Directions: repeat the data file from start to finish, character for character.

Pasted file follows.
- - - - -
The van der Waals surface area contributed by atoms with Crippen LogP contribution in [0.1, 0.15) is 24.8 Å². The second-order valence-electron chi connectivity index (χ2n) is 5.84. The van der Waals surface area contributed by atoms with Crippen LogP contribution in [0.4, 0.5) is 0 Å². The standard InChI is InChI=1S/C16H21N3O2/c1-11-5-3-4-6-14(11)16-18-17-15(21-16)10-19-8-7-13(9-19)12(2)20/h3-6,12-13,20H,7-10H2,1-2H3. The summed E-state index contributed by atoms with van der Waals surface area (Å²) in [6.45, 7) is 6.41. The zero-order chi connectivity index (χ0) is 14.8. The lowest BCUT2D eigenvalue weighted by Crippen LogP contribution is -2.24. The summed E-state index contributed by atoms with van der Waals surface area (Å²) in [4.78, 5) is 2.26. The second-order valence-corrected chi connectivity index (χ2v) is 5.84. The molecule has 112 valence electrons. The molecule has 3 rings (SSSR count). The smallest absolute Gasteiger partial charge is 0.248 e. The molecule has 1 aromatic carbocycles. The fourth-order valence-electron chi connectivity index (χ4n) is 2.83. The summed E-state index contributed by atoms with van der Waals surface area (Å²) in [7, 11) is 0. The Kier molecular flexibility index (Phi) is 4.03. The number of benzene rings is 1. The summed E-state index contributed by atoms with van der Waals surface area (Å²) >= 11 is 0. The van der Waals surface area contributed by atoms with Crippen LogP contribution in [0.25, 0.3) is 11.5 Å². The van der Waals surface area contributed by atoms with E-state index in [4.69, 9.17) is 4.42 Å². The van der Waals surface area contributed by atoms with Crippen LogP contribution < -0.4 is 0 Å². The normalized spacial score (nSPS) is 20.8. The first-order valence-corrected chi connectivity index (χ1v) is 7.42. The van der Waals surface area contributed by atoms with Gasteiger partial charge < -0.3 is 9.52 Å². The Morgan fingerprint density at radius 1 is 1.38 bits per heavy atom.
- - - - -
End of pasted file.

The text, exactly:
The van der Waals surface area contributed by atoms with Crippen LogP contribution in [0.1, 0.15) is 24.8 Å². The second-order valence-electron chi connectivity index (χ2n) is 5.84. The van der Waals surface area contributed by atoms with Crippen LogP contribution in [0.4, 0.5) is 0 Å². The standard InChI is InChI=1S/C16H21N3O2/c1-11-5-3-4-6-14(11)16-18-17-15(21-16)10-19-8-7-13(9-19)12(2)20/h3-6,12-13,20H,7-10H2,1-2H3. The summed E-state index contributed by atoms with van der Waals surface area (Å²) in [6.45, 7) is 6.41. The zero-order chi connectivity index (χ0) is 14.8. The lowest BCUT2D eigenvalue weighted by Crippen LogP contribution is -2.24. The summed E-state index contributed by atoms with van der Waals surface area (Å²) in [4.78, 5) is 2.26. The second-order valence-corrected chi connectivity index (χ2v) is 5.84. The molecule has 112 valence electrons. The molecule has 3 rings (SSSR count). The smallest absolute Gasteiger partial charge is 0.248 e. The molecule has 1 aromatic carbocycles. The fourth-order valence-electron chi connectivity index (χ4n) is 2.83. The summed E-state index contributed by atoms with van der Waals surface area (Å²) in [7, 11) is 0. The Kier molecular flexibility index (Phi) is 4.03. The number of benzene rings is 1. The summed E-state index contributed by atoms with van der Waals surface area (Å²) >= 11 is 0. The van der Waals surface area contributed by atoms with Crippen LogP contribution in [0.25, 0.3) is 11.5 Å². The van der Waals surface area contributed by atoms with E-state index in [4.69, 9.17) is 4.42 Å². The van der Waals surface area contributed by atoms with Crippen LogP contribution < -0.4 is 0 Å². The normalized spacial score (nSPS) is 20.8. The first-order valence-corrected chi connectivity index (χ1v) is 7.42. The van der Waals surface area contributed by atoms with Gasteiger partial charge < -0.3 is 9.52 Å². The Morgan fingerprint density at radius 1 is 1.38 bits per heavy atom.